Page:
I actually use Kikkoman, except it’s the import version from Japan. No preservatives, just water, soybeans, wheat and salt. It’s 10 times more delicious than the normal Kikkoman for american market which has full of preservative.

  6. Alex says:

    I usually use Pearl River Bridge brand, it is good. Kim Lan is very good too, I think, it is just a matter of personal preferences. Pearl River Bridge is a well known brand and has a lot of other products under its belt

  7. Julie says:

    I love the specific type from Kikkoman, I think it’s call Kikkoman Premium Soy Sauce or Tokusen Marudaizu Shoyu, it’s made from whole soybeans, offering a refined soy flavour.

  8. Lilian says:

    I use Wei Chuan dark and light soy sauce. It says CHINA in all caps on the label and 100% naturally brewed. I buy mine at an oriental store by the name of Vinh Phat which carries so many brands I just picked one that looked like it moved. Tastes very good on everything one normally serves it on or with.

  9. Anna says:

    another pearl river bridge user here. i heard about the human hair thing too–ugh. i hope no human hair is in my soy sauce.

    • Hi Anna – I think you are fine. After the milk powder incident in China, I noticed that my local Asian stores took some Chinese food products off the shelves. If you can still get pearl river bridge in your store, it should be fine.

  10. tigerfish says:

    I used Tai Hwa brand leh…*rushing to pantry to check*…..product of Singapore….
    in US, I used Kimlan too :)

    • Haha, that’s true…we just recognize the packaging and not the brand. Yes, in the US, Kimlan is the way to go because it tastes the closest to our soy sauce. I personally don’t like the Chinese version because they are darker and thicker, even though they are light soy sauce.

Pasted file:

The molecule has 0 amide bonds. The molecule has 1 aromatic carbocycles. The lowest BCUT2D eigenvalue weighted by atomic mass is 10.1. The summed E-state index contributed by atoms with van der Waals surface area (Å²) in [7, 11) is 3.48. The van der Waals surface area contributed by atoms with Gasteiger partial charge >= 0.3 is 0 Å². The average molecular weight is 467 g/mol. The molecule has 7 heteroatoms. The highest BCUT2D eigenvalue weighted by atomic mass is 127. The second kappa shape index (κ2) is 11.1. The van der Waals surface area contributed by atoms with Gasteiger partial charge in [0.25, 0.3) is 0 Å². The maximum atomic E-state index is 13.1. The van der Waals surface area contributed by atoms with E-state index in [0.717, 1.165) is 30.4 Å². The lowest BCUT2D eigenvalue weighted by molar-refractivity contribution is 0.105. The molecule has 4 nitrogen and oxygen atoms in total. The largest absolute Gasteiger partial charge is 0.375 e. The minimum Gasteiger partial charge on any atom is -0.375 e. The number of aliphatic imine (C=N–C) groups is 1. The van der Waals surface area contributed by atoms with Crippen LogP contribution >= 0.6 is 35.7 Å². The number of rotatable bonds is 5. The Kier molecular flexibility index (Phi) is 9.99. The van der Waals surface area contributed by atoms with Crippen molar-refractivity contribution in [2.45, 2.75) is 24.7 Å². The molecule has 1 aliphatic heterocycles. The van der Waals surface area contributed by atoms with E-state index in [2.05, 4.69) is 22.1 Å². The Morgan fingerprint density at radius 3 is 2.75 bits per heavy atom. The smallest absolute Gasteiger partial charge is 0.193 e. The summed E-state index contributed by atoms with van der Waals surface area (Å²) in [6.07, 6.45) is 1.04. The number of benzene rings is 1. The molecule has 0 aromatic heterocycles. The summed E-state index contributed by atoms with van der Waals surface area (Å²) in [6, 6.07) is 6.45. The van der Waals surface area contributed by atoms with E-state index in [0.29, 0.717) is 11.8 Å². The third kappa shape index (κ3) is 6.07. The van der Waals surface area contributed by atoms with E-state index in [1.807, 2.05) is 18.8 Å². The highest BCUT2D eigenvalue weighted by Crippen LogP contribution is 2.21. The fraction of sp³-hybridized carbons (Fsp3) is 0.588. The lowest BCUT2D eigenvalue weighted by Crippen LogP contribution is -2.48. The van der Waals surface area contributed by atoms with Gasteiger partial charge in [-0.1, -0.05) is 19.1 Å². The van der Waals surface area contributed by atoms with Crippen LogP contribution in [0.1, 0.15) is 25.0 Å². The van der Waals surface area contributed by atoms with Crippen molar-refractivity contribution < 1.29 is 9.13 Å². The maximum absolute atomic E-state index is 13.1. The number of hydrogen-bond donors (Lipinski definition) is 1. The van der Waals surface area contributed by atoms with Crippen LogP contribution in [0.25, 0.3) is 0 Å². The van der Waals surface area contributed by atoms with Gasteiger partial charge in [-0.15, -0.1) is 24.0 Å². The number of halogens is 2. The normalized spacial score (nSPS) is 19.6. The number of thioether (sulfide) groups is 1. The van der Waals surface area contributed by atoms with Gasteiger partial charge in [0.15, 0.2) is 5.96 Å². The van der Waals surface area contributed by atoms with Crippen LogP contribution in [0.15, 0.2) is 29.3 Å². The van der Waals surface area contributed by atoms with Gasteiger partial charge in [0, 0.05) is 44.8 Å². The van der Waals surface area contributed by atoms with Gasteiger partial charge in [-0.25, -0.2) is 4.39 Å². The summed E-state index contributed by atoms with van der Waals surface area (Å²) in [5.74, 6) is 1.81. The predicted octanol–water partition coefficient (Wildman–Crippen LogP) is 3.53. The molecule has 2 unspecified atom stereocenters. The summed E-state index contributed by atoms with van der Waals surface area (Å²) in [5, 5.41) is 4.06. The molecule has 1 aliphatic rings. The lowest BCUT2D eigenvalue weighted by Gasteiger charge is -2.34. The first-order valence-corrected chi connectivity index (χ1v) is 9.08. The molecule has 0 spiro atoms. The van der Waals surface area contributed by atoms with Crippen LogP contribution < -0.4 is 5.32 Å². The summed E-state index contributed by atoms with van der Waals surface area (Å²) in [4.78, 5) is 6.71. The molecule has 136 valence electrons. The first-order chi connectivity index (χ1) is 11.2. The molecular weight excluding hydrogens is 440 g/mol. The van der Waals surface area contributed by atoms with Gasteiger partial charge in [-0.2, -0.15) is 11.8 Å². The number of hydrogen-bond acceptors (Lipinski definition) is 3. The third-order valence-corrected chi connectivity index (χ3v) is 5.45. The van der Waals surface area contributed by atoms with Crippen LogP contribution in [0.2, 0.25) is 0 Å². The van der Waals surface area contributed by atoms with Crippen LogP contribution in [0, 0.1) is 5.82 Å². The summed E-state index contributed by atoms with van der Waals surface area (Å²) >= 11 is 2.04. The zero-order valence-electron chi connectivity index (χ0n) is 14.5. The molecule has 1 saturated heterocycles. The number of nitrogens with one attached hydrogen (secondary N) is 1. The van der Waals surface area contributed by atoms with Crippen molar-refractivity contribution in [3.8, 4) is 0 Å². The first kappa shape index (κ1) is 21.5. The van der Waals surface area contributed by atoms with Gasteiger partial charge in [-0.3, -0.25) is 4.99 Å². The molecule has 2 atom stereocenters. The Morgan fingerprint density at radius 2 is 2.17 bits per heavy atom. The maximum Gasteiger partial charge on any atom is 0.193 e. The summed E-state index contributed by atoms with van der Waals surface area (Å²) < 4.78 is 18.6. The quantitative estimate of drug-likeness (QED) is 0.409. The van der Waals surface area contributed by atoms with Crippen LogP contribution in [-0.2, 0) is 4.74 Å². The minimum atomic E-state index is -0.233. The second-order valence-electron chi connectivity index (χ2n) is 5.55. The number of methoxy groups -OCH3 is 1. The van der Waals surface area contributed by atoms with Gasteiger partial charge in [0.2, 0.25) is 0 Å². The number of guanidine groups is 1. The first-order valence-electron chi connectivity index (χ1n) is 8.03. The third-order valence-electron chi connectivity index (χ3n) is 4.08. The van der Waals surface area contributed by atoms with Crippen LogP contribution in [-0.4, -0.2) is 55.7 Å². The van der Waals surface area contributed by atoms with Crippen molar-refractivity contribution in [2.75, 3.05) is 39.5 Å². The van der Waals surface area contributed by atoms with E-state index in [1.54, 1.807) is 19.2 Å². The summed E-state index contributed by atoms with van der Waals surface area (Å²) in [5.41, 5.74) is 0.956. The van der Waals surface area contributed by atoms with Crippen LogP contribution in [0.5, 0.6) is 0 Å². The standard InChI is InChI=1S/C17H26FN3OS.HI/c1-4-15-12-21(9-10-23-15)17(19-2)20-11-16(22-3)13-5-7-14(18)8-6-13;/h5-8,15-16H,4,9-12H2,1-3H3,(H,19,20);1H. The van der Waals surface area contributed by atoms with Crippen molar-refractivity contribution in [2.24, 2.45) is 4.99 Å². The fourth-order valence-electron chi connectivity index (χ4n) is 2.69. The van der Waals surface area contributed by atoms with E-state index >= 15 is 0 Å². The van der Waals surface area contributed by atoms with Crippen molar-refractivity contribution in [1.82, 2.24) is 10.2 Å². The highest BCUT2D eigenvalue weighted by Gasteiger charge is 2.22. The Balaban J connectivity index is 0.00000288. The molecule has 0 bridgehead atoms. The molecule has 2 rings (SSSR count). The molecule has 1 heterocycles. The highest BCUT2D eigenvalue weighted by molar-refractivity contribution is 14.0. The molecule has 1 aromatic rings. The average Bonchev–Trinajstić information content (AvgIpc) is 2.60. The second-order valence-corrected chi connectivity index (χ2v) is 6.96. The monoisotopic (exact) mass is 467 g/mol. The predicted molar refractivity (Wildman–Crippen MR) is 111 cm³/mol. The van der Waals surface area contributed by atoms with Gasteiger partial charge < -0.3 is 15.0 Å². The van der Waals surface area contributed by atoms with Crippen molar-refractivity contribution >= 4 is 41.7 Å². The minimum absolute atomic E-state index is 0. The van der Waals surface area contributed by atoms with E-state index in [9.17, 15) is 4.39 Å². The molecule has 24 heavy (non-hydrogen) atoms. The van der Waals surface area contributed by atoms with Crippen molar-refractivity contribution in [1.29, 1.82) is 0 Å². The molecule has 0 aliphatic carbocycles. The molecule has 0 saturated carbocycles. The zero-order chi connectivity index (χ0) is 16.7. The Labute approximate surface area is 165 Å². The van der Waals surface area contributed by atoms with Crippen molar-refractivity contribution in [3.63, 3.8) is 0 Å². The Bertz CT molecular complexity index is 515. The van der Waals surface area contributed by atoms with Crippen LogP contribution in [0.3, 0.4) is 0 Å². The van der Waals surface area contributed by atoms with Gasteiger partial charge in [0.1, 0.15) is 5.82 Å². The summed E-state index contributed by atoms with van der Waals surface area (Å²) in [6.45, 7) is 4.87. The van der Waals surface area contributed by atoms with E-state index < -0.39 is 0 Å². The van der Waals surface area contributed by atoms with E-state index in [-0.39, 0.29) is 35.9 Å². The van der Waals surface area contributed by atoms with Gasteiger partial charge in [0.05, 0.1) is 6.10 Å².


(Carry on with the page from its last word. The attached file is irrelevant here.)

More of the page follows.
11. I use Kikkoman. Not too many choices as I found the soya sauce from China contains high sodium. So, I usually buy the one with less sodium. There’s one brand that my family uses and it’s made in Alor Star. I guess next time I will take a few back with me!!

    • Can you find Kimlan in London? You should try that, I find it the closest to the soy sauce in Malaysia. For Kikkoman, I don’t know, there is this almost “chemical/metal” taste that I don’t like.

  12. JInmo says:

    Thank you for the very informative story on Soy Sauce. Is any colouring added to make the sauce black? I find it difficult to understand how an essentially white bean can, even after fermentation, turn such a dark colour without some added colouring!

    • I don’t really know for sure, but as you can see from my pictures, the beans turned dark drown in color in the urns, and I think that’s why it’s dark color.

  13. kl_changs says:

    Bee, you just jogged one of my childhood memories in Penang. My mom used to send me to the soy sauce factory with an empty bottle, to buy a new bottle. Could see all those gigantic urns. Completely forgot about them…until now : )

  14. Been listening to too many rumours…avoiding the Chinese/ HK brands, started buying Yeo’s.

  15. Annie says:

    Bee, I have several different types of soysauce in my pantry. If I’m cooking Japanese/Korean foods, I use Kikkoman (if you look at the list of ingredients in their soy sauce, it doesn’t have sugar) but for Chinese/other Asian foods, my go to is any Asian style soy sauce that normally has some sugar. I think it is more suitable for that style of cooking. When I was living in Hawaii, I liked their locally made brand–Aloha shoyu and I must sheepishly admit to still choosing that brand over the other Chinese brands (though I have used Kimlan and also some other brands that I can’t recall off hand now) just because I like how it tastes and I hate to have to buy another brand only to find it doesn’t work.